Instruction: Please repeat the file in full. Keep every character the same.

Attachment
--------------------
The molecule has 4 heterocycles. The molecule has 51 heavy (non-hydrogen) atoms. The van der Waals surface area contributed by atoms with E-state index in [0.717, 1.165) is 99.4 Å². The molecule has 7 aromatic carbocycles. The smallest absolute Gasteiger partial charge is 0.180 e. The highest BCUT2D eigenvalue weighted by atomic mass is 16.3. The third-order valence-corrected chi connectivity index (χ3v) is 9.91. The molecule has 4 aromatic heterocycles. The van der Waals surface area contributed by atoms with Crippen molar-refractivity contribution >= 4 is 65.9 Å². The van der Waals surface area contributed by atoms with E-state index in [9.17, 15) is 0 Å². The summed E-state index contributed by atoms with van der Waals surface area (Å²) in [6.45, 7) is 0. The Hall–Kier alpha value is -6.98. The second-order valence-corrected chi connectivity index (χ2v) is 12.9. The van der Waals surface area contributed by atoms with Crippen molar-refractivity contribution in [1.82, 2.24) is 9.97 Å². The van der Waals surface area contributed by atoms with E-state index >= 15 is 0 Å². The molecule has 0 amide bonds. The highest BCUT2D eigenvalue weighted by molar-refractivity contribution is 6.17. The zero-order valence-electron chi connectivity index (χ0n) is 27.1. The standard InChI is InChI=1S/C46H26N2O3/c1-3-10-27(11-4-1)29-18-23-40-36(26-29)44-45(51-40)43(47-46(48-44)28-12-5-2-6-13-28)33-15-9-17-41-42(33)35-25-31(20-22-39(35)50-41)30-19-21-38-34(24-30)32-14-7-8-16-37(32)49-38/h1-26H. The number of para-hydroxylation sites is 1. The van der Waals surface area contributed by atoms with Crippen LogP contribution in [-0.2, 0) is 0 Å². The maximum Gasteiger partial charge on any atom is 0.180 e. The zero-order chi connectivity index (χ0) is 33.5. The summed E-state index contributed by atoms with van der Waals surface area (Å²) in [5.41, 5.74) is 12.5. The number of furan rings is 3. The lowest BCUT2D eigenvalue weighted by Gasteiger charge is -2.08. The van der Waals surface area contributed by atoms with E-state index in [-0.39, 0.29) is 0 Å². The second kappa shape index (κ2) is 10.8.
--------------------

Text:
The molecule has 4 heterocycles. The molecule has 51 heavy (non-hydrogen) atoms. The van der Waals surface area contributed by atoms with E-state index in [0.717, 1.165) is 99.4 Å². The molecule has 7 aromatic carbocycles. The smallest absolute Gasteiger partial charge is 0.180 e. The highest BCUT2D eigenvalue weighted by atomic mass is 16.3. The third-order valence-corrected chi connectivity index (χ3v) is 9.91. The molecule has 4 aromatic heterocycles. The van der Waals surface area contributed by atoms with Crippen molar-refractivity contribution >= 4 is 65.9 Å². The van der Waals surface area contributed by atoms with E-state index in [9.17, 15) is 0 Å². The summed E-state index contributed by atoms with van der Waals surface area (Å²) in [6.45, 7) is 0. The Hall–Kier alpha value is -6.98. The second-order valence-corrected chi connectivity index (χ2v) is 12.9. The van der Waals surface area contributed by atoms with Crippen molar-refractivity contribution in [1.82, 2.24) is 9.97 Å². The van der Waals surface area contributed by atoms with E-state index >= 15 is 0 Å². The molecule has 0 amide bonds. The highest BCUT2D eigenvalue weighted by molar-refractivity contribution is 6.17. The zero-order valence-electron chi connectivity index (χ0n) is 27.1. The standard InChI is InChI=1S/C46H26N2O3/c1-3-10-27(11-4-1)29-18-23-40-36(26-29)44-45(51-40)43(47-46(48-44)28-12-5-2-6-13-28)33-15-9-17-41-42(33)35-25-31(20-22-39(35)50-41)30-19-21-38-34(24-30)32-14-7-8-16-37(32)49-38/h1-26H. The number of para-hydroxylation sites is 1. The van der Waals surface area contributed by atoms with Crippen LogP contribution in [-0.2, 0) is 0 Å². The maximum Gasteiger partial charge on any atom is 0.180 e. The zero-order chi connectivity index (χ0) is 33.5. The summed E-state index contributed by atoms with van der Waals surface area (Å²) in [5.41, 5.74) is 12.5. The number of furan rings is 3. The lowest BCUT2D eigenvalue weighted by Gasteiger charge is -2.08. The van der Waals surface area contributed by atoms with E-state index in [-0.39, 0.29) is 0 Å². The second kappa shape index (κ2) is 10.8.